4. Coronaviruses in poultry and other birds.

    PubMed

    Cavanagh, Dave

    2005-12-01

    The number of avian species in which coronaviruses have been detected has doubled in the past couple of years. While the coronaviruses in these species have all been in coronavirus Group 3, as for the better known coronaviruses of the domestic fowl (infectious bronchitis virus [IBV], in Gallus gallus), turkey (Meleagris gallopavo) and pheasant (Phasianus colchicus), there is experimental evidence to suggest that birds are not limited to infection with Group 3 coronaviruses. In China coronaviruses have been isolated from peafowl (Pavo), guinea fowl (Numida meleagris; also isolated in Brazil), partridge (Alectoris) and also from a non-gallinaceous bird, the teal (Anas), all of which were being reared in the vicinity of domestic fowl. These viruses were closely related in genome organization and in gene sequences to IBV. Indeed, gene sequencing and experimental infection of chickens indicated that the peafowl isolate was the H120 IB vaccine strain, while the teal isolate was possibly a field strain of a nephropathogenic IBV. Thus the host range of IBV does extend beyond the chicken. Most recently, Group 3 coronaviruses have been detected in greylag goose (Anser anser), mallard duck (Anas platyrhynchos) and pigeon (Columbia livia). It is clear from the partial genome sequencing of these viruses that they are not IBV, as they have two additional small genes near the 3' end of the genome. Twenty years ago a coronavirus was isolated after inoculation of mice with tissue from the coastal shearwater (Puffinus puffinus). While it is not certain whether the virus was actually from the shearwater or from the mice, recent experiments have shown that bovine coronavirus (a Group 2 coronavirus) can infect and also cause enteric disease in turkeys. Experiments with some Group 1 coronaviruses (all from mammals, to date) have shown that they are not limited to replicating or causing disease in a single host. SARS-coronavirus has a wide host range. Clearly there is the potential for

  5. Vertebrate host specificity and experimental vectors of Plasmodium (Novyella) kempi sp. n. from the eastern wild turkey in Iowa.

    PubMed

    Christensen, B M; Barnes, H J; Rowley, W A

    1983-07-01

    Vertebrate host specificity, experimental laboratory vectors, and a description of Plasmodium (Novyella) kempi sp. n. from eastern wild turkeys (Meleagris gallopavo silvestris Vieillot) in Iowa are presented. Plasmodium kempi is infective for domestic turkeys, bobwhites (Colinus virginianus), chukars (Alectoris graeca), guinea fowl (Numida meleagris), peacocks (Pavo cristatus), and canaries (Serinus canaria), produces a transient infection in mallards (Anas platyrhynchos) and domestic geese (Anser anser), but will not infect ring-necked pheasants (Phasianus colchicus), pigeons (Columba livia), Japanese quail (Coturnix coturnix), leghorn white chickens (Gallus gallus), or starlings (Sturnus vulgaris). Oocysts and (or) sporozoites were recovered from 68% (84/124) and 98% (60/61) of the Culex pipiens pipiens and C. tarsalis examined, respectively. Oocysts developed faster and sporozoites invaded the salivary glands sooner in C. tarsalis (6 days) than in C. p. pipiens (7 days). Culex tarsalis transmitted P. kempi more effectively than C. p. pipiens, although both species were capable of transmitting the parasite by natural feeding. Oocysts developed and sporozoites also were produced in C. restuans, but its ability to transmit the parasite was not determined. Aedes aegypti (Rockefeller strain) and A. triseriatus were refractive to P. kempi. Plasmodium kempi produces trophozoites with large refractile globules and fine cytoplasmic extensions, mature schizonts in the form of a condensed fan containing four to eight nuclei (usually 5), and elongate gametocytes with irregular borders. All stages are confined almost exclusively to mature erythrocytes, with no effect on host cell size or position of host cell nucleus. Plasmodium kempi is most similar morphologically to P. (Novyella) hexamerium and P. (Novyella) vaughani. It differs from P. hexamerium in having large refractile globules in trophozoites and immature schizonts, an inability to infect starlings, an absence of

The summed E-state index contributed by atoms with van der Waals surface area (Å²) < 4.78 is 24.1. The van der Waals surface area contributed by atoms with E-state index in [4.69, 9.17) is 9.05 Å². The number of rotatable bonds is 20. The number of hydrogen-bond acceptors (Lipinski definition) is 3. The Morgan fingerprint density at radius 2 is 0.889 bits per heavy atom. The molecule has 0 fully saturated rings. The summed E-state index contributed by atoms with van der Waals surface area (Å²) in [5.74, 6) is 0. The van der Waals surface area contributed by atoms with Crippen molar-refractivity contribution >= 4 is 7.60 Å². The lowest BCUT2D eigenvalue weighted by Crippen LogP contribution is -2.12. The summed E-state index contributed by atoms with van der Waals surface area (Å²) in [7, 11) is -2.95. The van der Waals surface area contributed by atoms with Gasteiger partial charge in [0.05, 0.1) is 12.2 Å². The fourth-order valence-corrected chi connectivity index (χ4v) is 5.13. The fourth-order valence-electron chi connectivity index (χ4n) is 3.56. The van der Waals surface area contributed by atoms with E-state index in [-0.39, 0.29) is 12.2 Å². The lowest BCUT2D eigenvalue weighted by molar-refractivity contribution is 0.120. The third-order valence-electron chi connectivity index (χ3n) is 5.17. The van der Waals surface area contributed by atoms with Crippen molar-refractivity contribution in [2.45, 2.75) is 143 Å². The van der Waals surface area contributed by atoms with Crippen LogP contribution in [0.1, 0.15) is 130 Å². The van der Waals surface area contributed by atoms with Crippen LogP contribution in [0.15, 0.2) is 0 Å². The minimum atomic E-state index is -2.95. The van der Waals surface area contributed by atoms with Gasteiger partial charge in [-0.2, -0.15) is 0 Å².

6. Coronaviruses in poultry and other birds.

    PubMed

    Cavanagh, Dave

    2005-12-01

    The number of avian species in which coronaviruses have been detected has doubled in the past couple of years. While the coronaviruses in these species have all been in coronavirus Group 3, as for the better known coronaviruses of the domestic fowl (infectious bronchitis virus [IBV], in Gallus gallus), turkey (Meleagris gallopavo) and pheasant (Phasianus colchicus), there is experimental evidence to suggest that birds are not limited to infection with Group 3 coronaviruses. In China coronaviruses have been isolated from peafowl (Pavo), guinea fowl (Numida meleagris; also isolated in Brazil), partridge (Alectoris) and also from a non-gallinaceous bird, the teal (Anas), all of which were being reared in the vicinity of domestic fowl. These viruses were closely related in genome organization and in gene sequences to IBV. Indeed, gene sequencing and experimental infection of chickens indicated that the peafowl isolate was the H120 IB vaccine strain, while the teal isolate was possibly a field strain of a nephropathogenic IBV. Thus the host range of IBV does extend beyond the chicken. Most recently, Group 3 coronaviruses have been detected in greylag goose (Anser anser), mallard duck (Anas platyrhynchos) and pigeon (Columbia livia). It is clear from the partial genome sequencing of these viruses that they are not IBV, as they have two additional small genes near the 3' end of the genome. Twenty years ago a coronavirus was isolated after inoculation of mice with tissue from the coastal shearwater (Puffinus puffinus). While it is not certain whether the virus was actually from the shearwater or from the mice, recent experiments have shown that bovine coronavirus (a Group 2 coronavirus) can infect and also cause enteric disease in turkeys. Experiments with some Group 1 coronaviruses (all from mammals, to date) have shown that they are not limited to replicating or causing disease in a single host. SARS-coronavirus has a wide host range. Clearly there is the potential for